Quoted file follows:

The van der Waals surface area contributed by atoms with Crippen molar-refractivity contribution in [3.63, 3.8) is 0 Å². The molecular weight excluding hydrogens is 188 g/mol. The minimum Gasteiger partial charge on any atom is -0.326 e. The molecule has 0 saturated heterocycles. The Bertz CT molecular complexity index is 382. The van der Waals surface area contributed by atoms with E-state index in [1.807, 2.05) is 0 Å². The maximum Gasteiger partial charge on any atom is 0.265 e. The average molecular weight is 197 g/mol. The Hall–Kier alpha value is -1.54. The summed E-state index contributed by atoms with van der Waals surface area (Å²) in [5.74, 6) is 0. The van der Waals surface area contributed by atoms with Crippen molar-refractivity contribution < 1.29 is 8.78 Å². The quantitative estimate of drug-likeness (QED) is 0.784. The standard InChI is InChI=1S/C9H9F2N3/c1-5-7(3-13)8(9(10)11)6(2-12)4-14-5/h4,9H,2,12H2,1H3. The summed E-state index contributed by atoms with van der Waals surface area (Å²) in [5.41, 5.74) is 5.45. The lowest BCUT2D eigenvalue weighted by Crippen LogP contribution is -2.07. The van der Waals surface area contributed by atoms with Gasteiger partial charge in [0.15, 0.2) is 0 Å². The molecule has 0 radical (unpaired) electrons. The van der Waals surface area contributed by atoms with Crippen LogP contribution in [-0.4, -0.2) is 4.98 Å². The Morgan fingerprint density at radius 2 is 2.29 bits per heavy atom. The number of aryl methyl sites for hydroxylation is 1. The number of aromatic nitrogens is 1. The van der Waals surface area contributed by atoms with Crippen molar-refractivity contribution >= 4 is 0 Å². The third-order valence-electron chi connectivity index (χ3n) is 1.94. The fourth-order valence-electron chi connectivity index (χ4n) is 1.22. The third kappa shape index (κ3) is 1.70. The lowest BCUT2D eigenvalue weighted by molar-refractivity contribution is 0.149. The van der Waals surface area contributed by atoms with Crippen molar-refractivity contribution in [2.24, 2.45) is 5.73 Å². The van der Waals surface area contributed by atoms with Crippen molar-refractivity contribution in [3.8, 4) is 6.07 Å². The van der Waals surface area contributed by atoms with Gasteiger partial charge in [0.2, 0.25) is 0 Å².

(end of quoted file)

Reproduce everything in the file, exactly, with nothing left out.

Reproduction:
The van der Waals surface area contributed by atoms with Crippen molar-refractivity contribution in [3.63, 3.8) is 0 Å². The molecular weight excluding hydrogens is 188 g/mol. The minimum Gasteiger partial charge on any atom is -0.326 e. The molecule has 0 saturated heterocycles. The Bertz CT molecular complexity index is 382. The van der Waals surface area contributed by atoms with E-state index in [1.807, 2.05) is 0 Å². The maximum Gasteiger partial charge on any atom is 0.265 e. The average molecular weight is 197 g/mol. The Hall–Kier alpha value is -1.54. The summed E-state index contributed by atoms with van der Waals surface area (Å²) in [5.74, 6) is 0. The van der Waals surface area contributed by atoms with Crippen molar-refractivity contribution < 1.29 is 8.78 Å². The quantitative estimate of drug-likeness (QED) is 0.784. The standard InChI is InChI=1S/C9H9F2N3/c1-5-7(3-13)8(9(10)11)6(2-12)4-14-5/h4,9H,2,12H2,1H3. The summed E-state index contributed by atoms with van der Waals surface area (Å²) in [5.41, 5.74) is 5.45. The lowest BCUT2D eigenvalue weighted by Crippen LogP contribution is -2.07. The van der Waals surface area contributed by atoms with Gasteiger partial charge in [0.15, 0.2) is 0 Å². The molecule has 0 radical (unpaired) electrons. The van der Waals surface area contributed by atoms with Crippen LogP contribution in [-0.4, -0.2) is 4.98 Å². The Morgan fingerprint density at radius 2 is 2.29 bits per heavy atom. The number of aryl methyl sites for hydroxylation is 1. The number of aromatic nitrogens is 1. The van der Waals surface area contributed by atoms with Crippen molar-refractivity contribution >= 4 is 0 Å². The third-order valence-electron chi connectivity index (χ3n) is 1.94. The fourth-order valence-electron chi connectivity index (χ4n) is 1.22. The third kappa shape index (κ3) is 1.70. The lowest BCUT2D eigenvalue weighted by molar-refractivity contribution is 0.149. The van der Waals surface area contributed by atoms with Crippen molar-refractivity contribution in [2.24, 2.45) is 5.73 Å². The van der Waals surface area contributed by atoms with Crippen molar-refractivity contribution in [3.8, 4) is 6.07 Å². The van der Waals surface area contributed by atoms with Gasteiger partial charge in [0.2, 0.25) is 0 Å².